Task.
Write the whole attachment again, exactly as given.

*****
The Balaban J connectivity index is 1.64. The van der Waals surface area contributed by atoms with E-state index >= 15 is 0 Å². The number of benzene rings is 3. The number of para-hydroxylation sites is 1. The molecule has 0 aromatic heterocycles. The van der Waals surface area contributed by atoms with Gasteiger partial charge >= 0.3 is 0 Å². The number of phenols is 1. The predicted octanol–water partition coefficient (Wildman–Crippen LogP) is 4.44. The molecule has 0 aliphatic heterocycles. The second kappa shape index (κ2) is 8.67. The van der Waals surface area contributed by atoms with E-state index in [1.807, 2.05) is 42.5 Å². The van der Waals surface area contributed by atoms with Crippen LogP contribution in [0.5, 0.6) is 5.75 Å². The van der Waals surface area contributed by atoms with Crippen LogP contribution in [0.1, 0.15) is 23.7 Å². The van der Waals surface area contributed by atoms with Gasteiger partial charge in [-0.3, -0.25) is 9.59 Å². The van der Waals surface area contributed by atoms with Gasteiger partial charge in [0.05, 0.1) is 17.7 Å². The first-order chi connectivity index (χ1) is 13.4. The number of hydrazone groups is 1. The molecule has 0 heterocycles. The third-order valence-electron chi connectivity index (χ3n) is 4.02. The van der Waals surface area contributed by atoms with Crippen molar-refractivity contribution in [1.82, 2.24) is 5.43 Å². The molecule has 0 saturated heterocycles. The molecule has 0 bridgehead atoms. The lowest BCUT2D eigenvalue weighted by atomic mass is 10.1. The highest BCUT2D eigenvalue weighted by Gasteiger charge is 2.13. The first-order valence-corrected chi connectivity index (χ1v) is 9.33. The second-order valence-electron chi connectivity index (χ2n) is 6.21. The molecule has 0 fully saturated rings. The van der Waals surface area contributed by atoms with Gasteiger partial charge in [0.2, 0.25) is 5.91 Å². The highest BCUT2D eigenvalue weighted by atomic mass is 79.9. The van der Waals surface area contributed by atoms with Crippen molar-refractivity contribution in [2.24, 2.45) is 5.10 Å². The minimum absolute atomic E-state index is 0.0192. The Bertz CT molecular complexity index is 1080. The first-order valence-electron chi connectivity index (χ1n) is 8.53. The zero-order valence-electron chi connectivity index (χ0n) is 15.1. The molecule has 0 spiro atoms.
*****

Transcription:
The Balaban J connectivity index is 1.64. The van der Waals surface area contributed by atoms with E-state index >= 15 is 0 Å². The number of benzene rings is 3. The number of para-hydroxylation sites is 1. The molecule has 0 aromatic heterocycles. The van der Waals surface area contributed by atoms with Gasteiger partial charge >= 0.3 is 0 Å². The number of phenols is 1. The predicted octanol–water partition coefficient (Wildman–Crippen LogP) is 4.44. The molecule has 0 aliphatic heterocycles. The second kappa shape index (κ2) is 8.67. The van der Waals surface area contributed by atoms with E-state index in [1.807, 2.05) is 42.5 Å². The van der Waals surface area contributed by atoms with Crippen LogP contribution in [0.5, 0.6) is 5.75 Å². The van der Waals surface area contributed by atoms with Crippen LogP contribution in [0.1, 0.15) is 23.7 Å². The van der Waals surface area contributed by atoms with Gasteiger partial charge in [-0.3, -0.25) is 9.59 Å². The van der Waals surface area contributed by atoms with Gasteiger partial charge in [0.05, 0.1) is 17.7 Å². The first-order chi connectivity index (χ1) is 13.4. The number of hydrazone groups is 1. The molecule has 0 heterocycles. The third-order valence-electron chi connectivity index (χ3n) is 4.02. The van der Waals surface area contributed by atoms with Crippen molar-refractivity contribution in [1.82, 2.24) is 5.43 Å². The molecule has 0 saturated heterocycles. The molecule has 0 bridgehead atoms. The lowest BCUT2D eigenvalue weighted by atomic mass is 10.1. The highest BCUT2D eigenvalue weighted by Gasteiger charge is 2.13. The first-order valence-corrected chi connectivity index (χ1v) is 9.33. The second-order valence-electron chi connectivity index (χ2n) is 6.21. The molecule has 0 fully saturated rings. The van der Waals surface area contributed by atoms with Gasteiger partial charge in [0.2, 0.25) is 5.91 Å². The highest BCUT2D eigenvalue weighted by atomic mass is 79.9. The van der Waals surface area contributed by atoms with Crippen molar-refractivity contribution in [2.24, 2.45) is 5.10 Å². The minimum absolute atomic E-state index is 0.0192. The Bertz CT molecular complexity index is 1080. The first-order valence-electron chi connectivity index (χ1n) is 8.53. The zero-order valence-electron chi connectivity index (χ0n) is 15.1. The molecule has 0 spiro atoms.